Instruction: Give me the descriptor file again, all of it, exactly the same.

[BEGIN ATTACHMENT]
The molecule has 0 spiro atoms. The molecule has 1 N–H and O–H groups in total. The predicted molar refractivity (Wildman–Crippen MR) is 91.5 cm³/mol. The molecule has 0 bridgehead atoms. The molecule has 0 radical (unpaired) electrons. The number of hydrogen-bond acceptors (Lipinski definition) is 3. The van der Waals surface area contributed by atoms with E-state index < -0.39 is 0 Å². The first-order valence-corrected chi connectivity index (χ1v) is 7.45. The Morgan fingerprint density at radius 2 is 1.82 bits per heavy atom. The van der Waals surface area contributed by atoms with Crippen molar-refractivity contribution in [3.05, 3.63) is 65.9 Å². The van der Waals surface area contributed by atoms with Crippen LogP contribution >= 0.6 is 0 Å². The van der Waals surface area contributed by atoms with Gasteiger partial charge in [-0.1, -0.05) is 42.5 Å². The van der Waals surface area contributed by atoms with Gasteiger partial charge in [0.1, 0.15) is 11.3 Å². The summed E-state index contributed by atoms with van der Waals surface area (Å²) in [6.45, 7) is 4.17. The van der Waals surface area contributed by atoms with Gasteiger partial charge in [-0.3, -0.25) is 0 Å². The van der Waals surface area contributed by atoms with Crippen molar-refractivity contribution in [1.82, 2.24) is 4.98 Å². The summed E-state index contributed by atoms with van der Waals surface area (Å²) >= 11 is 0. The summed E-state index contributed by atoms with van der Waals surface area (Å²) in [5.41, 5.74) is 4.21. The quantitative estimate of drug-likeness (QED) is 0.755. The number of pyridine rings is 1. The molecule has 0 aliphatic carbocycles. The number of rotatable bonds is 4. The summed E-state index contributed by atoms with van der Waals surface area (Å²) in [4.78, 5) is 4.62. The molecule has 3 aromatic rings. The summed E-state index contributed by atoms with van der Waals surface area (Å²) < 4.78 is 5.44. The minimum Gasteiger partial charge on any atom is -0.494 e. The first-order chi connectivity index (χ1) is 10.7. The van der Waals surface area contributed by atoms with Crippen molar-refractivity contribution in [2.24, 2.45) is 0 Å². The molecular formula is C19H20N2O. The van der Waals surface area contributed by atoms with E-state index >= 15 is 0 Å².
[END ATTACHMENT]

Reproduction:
The molecule has 0 spiro atoms. The molecule has 1 N–H and O–H groups in total. The predicted molar refractivity (Wildman–Crippen MR) is 91.5 cm³/mol. The molecule has 0 bridgehead atoms. The molecule has 0 radical (unpaired) electrons. The number of hydrogen-bond acceptors (Lipinski definition) is 3. The van der Waals surface area contributed by atoms with E-state index < -0.39 is 0 Å². The first-order valence-corrected chi connectivity index (χ1v) is 7.45. The Morgan fingerprint density at radius 2 is 1.82 bits per heavy atom. The van der Waals surface area contributed by atoms with Crippen molar-refractivity contribution in [3.05, 3.63) is 65.9 Å². The van der Waals surface area contributed by atoms with Crippen LogP contribution >= 0.6 is 0 Å². The van der Waals surface area contributed by atoms with Gasteiger partial charge in [-0.1, -0.05) is 42.5 Å². The van der Waals surface area contributed by atoms with Gasteiger partial charge in [0.1, 0.15) is 11.3 Å². The summed E-state index contributed by atoms with van der Waals surface area (Å²) in [6.45, 7) is 4.17. The van der Waals surface area contributed by atoms with Gasteiger partial charge in [-0.3, -0.25) is 0 Å². The van der Waals surface area contributed by atoms with Crippen molar-refractivity contribution in [1.82, 2.24) is 4.98 Å². The summed E-state index contributed by atoms with van der Waals surface area (Å²) >= 11 is 0. The summed E-state index contributed by atoms with van der Waals surface area (Å²) in [5.41, 5.74) is 4.21. The quantitative estimate of drug-likeness (QED) is 0.755. The number of pyridine rings is 1. The molecule has 0 aliphatic carbocycles. The number of rotatable bonds is 4. The summed E-state index contributed by atoms with van der Waals surface area (Å²) in [4.78, 5) is 4.62. The molecule has 3 aromatic rings. The summed E-state index contributed by atoms with van der Waals surface area (Å²) < 4.78 is 5.44. The minimum Gasteiger partial charge on any atom is -0.494 e. The first-order chi connectivity index (χ1) is 10.7. The van der Waals surface area contributed by atoms with Crippen molar-refractivity contribution in [2.24, 2.45) is 0 Å². The molecular formula is C19H20N2O. The van der Waals surface area contributed by atoms with E-state index >= 15 is 0 Å².